Theater and Performance
The State Of The Field
Performance studies has been most notable for work that examines the politics and poetics of identity (gender, race, ethnicity, and sexuality) in ways that are both responsive to the claims of human creativity and criticality and cognizant of the normative forces that constrain such expressions. This work avoids the Enlightenment distinctions between mind and body that have proved an obstacle to similar critique from other disciplines. Significant areas of interest in the field in the early twenty-first century include tourism, urban festivity, historical ethnography, pedagogy, and the performance of space and place. True to the origins of performance studies, much work examines contemporary performance art and experimental theater from a perspective that provocatively mixes criticism and practice. In a field that has historically privileged the localized study of live, embodied action and interaction, interest in globalization, diaspora, cyber-communities, and virtual, technological, and "mediatized" performance has proved theoretically fertile. Some prominent scholars have made broad claims that performance is the predominant paradigm of a globalized age, comparable to the colonial era's orientation around models of "discipline."
Performance studies is flourishing both within and outside the United States. Its flagship journals, The Drama Review (TDR) and Text and Performance Quarterly have been joined by publications such as Performance Research; performance research centers have been established in Cardiff, Wales, and Christchurch, New Zealand; and conferences have been held in Japan, Germany, and Singapore. The doctoral programs at New York University and Northwestern University, and the performance studies focus areas of numerous communications programs, have been joined by a world theater and dance program at UCLA, and formerly traditional theater programs (at the University of California at Berkeley, for example) are adopting the performance studies moniker as they increasingly embrace research interests and theoretical paradigms from outside the bounds of Western institutionalized theater.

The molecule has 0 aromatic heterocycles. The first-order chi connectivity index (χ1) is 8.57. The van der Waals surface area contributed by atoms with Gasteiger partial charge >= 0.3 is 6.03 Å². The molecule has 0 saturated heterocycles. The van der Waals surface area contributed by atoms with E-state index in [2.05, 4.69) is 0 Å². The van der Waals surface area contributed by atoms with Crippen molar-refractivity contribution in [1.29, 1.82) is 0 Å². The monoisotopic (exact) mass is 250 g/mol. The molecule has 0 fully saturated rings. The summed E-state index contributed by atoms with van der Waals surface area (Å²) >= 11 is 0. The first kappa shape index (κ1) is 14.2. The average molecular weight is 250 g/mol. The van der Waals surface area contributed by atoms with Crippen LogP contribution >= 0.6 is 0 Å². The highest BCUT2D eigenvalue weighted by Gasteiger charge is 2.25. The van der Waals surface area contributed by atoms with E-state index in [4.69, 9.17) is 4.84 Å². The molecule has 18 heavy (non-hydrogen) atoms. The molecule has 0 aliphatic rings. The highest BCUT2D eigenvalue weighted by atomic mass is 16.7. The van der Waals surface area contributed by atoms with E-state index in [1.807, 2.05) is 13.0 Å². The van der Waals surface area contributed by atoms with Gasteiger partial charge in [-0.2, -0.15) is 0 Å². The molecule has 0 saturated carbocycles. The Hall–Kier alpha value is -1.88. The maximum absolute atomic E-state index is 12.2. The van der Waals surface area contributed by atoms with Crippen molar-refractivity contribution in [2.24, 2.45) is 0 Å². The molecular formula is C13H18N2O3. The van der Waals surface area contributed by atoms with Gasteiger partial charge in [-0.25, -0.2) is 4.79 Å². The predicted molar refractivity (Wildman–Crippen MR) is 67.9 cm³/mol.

Whether performance studies can sustain itself as an "interdisciplinary" formation, given the claims made on the performance concept by a range of disciplinary competitors, has been a matter for debate since the earliest inception of performance studies institutions. As a powerful tool for thinking about cultural process from the point of view of human action and expression, however, the performance concept will doubtless be a significant feature in the landscape of cultural criticism for some time to come.
Butler, Judith. Bodies That Matter: On the Discursive Limits of "Sex." New York and London: Routledge, 1993.
Carlson, Marvin. Performance: A Critical Introduction. 2nd ed. New York: Routledge, 2004.
Conquergood, Dwight. "Performance Studies: Interventions and Radical Research." TDR: The Drama Review 46, no. 2 (2002): 145–156.
Dailey, Sheron J., ed. The Future of Performance Studies: Visions and Revisions. Annandale, Va.: National Communication Association, 1998.
McKenzie, Jon. Perform or Else: From Discipline to Performance. London and New York: Routledge, 2001.
Schechner, Richard. Performance Studies: An Introduction. New York and London: Routledge, 2002.
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